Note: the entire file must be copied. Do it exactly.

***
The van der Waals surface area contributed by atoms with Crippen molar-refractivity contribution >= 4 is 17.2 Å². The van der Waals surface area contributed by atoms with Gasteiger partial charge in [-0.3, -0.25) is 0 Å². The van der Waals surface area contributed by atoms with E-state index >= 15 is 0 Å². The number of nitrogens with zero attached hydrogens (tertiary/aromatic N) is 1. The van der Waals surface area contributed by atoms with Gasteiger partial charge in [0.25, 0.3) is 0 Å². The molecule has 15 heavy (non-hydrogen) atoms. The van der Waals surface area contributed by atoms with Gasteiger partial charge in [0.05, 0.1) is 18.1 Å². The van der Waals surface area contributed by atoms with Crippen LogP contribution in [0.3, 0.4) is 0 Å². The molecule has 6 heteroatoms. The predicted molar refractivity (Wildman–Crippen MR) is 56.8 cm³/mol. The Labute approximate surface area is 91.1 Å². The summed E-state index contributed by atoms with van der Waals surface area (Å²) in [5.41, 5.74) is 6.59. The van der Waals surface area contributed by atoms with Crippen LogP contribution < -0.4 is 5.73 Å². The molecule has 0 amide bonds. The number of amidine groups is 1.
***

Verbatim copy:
The van der Waals surface area contributed by atoms with Crippen molar-refractivity contribution >= 4 is 17.2 Å². The van der Waals surface area contributed by atoms with Gasteiger partial charge in [-0.3, -0.25) is 0 Å². The van der Waals surface area contributed by atoms with E-state index >= 15 is 0 Å². The number of nitrogens with zero attached hydrogens (tertiary/aromatic N) is 1. The van der Waals surface area contributed by atoms with Gasteiger partial charge in [0.25, 0.3) is 0 Å². The molecule has 15 heavy (non-hydrogen) atoms. The van der Waals surface area contributed by atoms with Gasteiger partial charge in [0.05, 0.1) is 18.1 Å². The van der Waals surface area contributed by atoms with Crippen LogP contribution in [0.3, 0.4) is 0 Å². The molecule has 6 heteroatoms. The predicted molar refractivity (Wildman–Crippen MR) is 56.8 cm³/mol. The Labute approximate surface area is 91.1 Å². The summed E-state index contributed by atoms with van der Waals surface area (Å²) in [5.41, 5.74) is 6.59. The van der Waals surface area contributed by atoms with Crippen LogP contribution < -0.4 is 5.73 Å². The molecule has 0 amide bonds. The number of amidine groups is 1.